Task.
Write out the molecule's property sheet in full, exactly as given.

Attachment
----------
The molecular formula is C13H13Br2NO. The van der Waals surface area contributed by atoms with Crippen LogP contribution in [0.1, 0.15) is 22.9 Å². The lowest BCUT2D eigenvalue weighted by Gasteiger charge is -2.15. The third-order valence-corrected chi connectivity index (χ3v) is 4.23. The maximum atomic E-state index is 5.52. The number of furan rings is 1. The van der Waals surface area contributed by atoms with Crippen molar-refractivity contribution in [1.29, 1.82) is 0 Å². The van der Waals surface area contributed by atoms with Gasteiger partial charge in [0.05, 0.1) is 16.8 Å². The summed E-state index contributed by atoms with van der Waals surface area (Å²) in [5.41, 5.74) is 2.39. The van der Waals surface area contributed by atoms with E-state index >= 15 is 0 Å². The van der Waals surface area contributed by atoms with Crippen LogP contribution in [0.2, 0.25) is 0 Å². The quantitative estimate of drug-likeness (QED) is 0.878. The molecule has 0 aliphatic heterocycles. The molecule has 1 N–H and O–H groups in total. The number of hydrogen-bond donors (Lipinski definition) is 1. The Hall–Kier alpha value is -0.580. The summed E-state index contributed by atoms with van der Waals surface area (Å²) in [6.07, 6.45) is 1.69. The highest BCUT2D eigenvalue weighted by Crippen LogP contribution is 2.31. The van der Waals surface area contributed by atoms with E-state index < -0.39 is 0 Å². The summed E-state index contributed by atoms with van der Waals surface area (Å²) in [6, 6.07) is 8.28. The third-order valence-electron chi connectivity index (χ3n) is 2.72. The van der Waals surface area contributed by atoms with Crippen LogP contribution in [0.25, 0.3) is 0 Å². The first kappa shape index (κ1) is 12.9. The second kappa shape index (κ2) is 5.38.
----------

The molecular formula is C13H13Br2NO. The van der Waals surface area contributed by atoms with Crippen LogP contribution in [0.1, 0.15) is 22.9 Å². The lowest BCUT2D eigenvalue weighted by Gasteiger charge is -2.15. The third-order valence-corrected chi connectivity index (χ3v) is 4.23. The maximum atomic E-state index is 5.52. The number of furan rings is 1. The van der Waals surface area contributed by atoms with Crippen molar-refractivity contribution in [1.29, 1.82) is 0 Å². The van der Waals surface area contributed by atoms with Gasteiger partial charge in [0.05, 0.1) is 16.8 Å². The summed E-state index contributed by atoms with van der Waals surface area (Å²) in [5.41, 5.74) is 2.39. The van der Waals surface area contributed by atoms with E-state index >= 15 is 0 Å². The van der Waals surface area contributed by atoms with Crippen LogP contribution in [0.2, 0.25) is 0 Å². The quantitative estimate of drug-likeness (QED) is 0.878. The molecule has 0 aliphatic heterocycles. The molecule has 1 N–H and O–H groups in total. The number of hydrogen-bond donors (Lipinski definition) is 1. The Hall–Kier alpha value is -0.580. The summed E-state index contributed by atoms with van der Waals surface area (Å²) in [6.07, 6.45) is 1.69. The highest BCUT2D eigenvalue weighted by Crippen LogP contribution is 2.31. The van der Waals surface area contributed by atoms with E-state index < -0.39 is 0 Å². The summed E-state index contributed by atoms with van der Waals surface area (Å²) in [6, 6.07) is 8.28. The third-order valence-electron chi connectivity index (χ3n) is 2.72. The van der Waals surface area contributed by atoms with Crippen LogP contribution in [0.25, 0.3) is 0 Å². The first kappa shape index (κ1) is 12.9. The second kappa shape index (κ2) is 5.38.